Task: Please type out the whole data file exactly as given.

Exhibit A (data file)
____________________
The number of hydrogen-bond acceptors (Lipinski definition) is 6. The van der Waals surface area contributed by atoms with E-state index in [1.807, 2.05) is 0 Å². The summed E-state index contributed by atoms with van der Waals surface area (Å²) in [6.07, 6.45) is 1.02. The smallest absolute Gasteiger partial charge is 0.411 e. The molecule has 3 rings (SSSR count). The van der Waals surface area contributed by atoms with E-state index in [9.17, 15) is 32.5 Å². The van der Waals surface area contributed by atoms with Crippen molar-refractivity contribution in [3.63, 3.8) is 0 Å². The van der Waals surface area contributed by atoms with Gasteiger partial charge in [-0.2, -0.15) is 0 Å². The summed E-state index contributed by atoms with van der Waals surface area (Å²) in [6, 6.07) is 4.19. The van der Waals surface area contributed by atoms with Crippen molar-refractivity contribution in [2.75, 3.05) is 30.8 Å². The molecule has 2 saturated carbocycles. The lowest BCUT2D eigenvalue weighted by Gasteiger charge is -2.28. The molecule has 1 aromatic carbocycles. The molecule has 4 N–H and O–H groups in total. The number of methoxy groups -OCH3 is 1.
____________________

The number of hydrogen-bond acceptors (Lipinski definition) is 6. The van der Waals surface area contributed by atoms with E-state index in [1.807, 2.05) is 0 Å². The summed E-state index contributed by atoms with van der Waals surface area (Å²) in [6.07, 6.45) is 1.02. The smallest absolute Gasteiger partial charge is 0.411 e. The molecule has 3 rings (SSSR count). The van der Waals surface area contributed by atoms with E-state index in [9.17, 15) is 32.5 Å². The van der Waals surface area contributed by atoms with Crippen molar-refractivity contribution in [3.63, 3.8) is 0 Å². The van der Waals surface area contributed by atoms with Gasteiger partial charge in [-0.2, -0.15) is 0 Å². The summed E-state index contributed by atoms with van der Waals surface area (Å²) in [6, 6.07) is 4.19. The van der Waals surface area contributed by atoms with Crippen molar-refractivity contribution in [2.75, 3.05) is 30.8 Å². The molecule has 2 saturated carbocycles. The lowest BCUT2D eigenvalue weighted by Gasteiger charge is -2.28. The molecule has 1 aromatic carbocycles. The molecule has 4 N–H and O–H groups in total. The number of methoxy groups -OCH3 is 1.